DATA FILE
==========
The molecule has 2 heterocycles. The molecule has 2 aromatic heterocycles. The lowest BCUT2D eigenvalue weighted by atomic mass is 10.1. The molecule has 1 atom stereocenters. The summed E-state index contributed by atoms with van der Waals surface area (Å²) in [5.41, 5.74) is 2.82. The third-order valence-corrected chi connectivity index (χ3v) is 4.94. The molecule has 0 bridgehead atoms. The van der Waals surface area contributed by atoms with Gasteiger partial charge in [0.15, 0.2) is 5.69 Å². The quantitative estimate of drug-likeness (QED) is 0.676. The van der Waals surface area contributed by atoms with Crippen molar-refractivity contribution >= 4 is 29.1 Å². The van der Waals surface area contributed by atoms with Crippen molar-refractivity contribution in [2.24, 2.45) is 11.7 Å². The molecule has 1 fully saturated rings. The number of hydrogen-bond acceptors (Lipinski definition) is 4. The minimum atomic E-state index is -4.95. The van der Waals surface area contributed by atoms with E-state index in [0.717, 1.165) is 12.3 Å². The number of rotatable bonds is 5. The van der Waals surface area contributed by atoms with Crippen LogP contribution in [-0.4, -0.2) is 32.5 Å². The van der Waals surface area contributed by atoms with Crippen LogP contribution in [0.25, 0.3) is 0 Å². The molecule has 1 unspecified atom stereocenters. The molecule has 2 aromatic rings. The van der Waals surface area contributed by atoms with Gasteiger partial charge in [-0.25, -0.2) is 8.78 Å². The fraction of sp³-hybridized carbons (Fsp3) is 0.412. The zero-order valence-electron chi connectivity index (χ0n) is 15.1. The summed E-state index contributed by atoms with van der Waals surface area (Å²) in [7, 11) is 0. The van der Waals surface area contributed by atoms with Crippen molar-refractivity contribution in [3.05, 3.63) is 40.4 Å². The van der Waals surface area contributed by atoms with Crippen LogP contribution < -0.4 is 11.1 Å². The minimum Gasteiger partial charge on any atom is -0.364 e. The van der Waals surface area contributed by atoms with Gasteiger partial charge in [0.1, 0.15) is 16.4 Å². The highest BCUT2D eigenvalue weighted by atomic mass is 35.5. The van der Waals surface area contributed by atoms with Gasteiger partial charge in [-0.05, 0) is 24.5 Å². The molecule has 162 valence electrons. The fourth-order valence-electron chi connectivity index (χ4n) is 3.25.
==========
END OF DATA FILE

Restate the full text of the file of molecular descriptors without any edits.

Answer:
The molecule has 2 heterocycles. The molecule has 2 aromatic heterocycles. The lowest BCUT2D eigenvalue weighted by atomic mass is 10.1. The molecule has 1 atom stereocenters. The summed E-state index contributed by atoms with van der Waals surface area (Å²) in [5.41, 5.74) is 2.82. The third-order valence-corrected chi connectivity index (χ3v) is 4.94. The molecule has 0 bridgehead atoms. The van der Waals surface area contributed by atoms with Gasteiger partial charge in [0.15, 0.2) is 5.69 Å². The quantitative estimate of drug-likeness (QED) is 0.676. The van der Waals surface area contributed by atoms with Crippen molar-refractivity contribution >= 4 is 29.1 Å². The van der Waals surface area contributed by atoms with Crippen molar-refractivity contribution in [2.24, 2.45) is 11.7 Å². The molecule has 1 fully saturated rings. The number of hydrogen-bond acceptors (Lipinski definition) is 4. The minimum atomic E-state index is -4.95. The van der Waals surface area contributed by atoms with E-state index in [0.717, 1.165) is 12.3 Å². The number of rotatable bonds is 5. The van der Waals surface area contributed by atoms with Crippen LogP contribution in [-0.4, -0.2) is 32.5 Å². The van der Waals surface area contributed by atoms with Crippen LogP contribution in [0.25, 0.3) is 0 Å². The molecule has 1 unspecified atom stereocenters. The molecule has 2 aromatic rings. The van der Waals surface area contributed by atoms with Gasteiger partial charge in [-0.25, -0.2) is 8.78 Å². The fraction of sp³-hybridized carbons (Fsp3) is 0.412. The zero-order valence-electron chi connectivity index (χ0n) is 15.1. The summed E-state index contributed by atoms with van der Waals surface area (Å²) in [7, 11) is 0. The van der Waals surface area contributed by atoms with Crippen molar-refractivity contribution in [3.05, 3.63) is 40.4 Å². The van der Waals surface area contributed by atoms with Crippen LogP contribution < -0.4 is 11.1 Å². The minimum Gasteiger partial charge on any atom is -0.364 e. The van der Waals surface area contributed by atoms with Gasteiger partial charge in [0.1, 0.15) is 16.4 Å². The highest BCUT2D eigenvalue weighted by atomic mass is 35.5. The van der Waals surface area contributed by atoms with Gasteiger partial charge in [-0.05, 0) is 24.5 Å². The molecule has 162 valence electrons. The fourth-order valence-electron chi connectivity index (χ4n) is 3.25.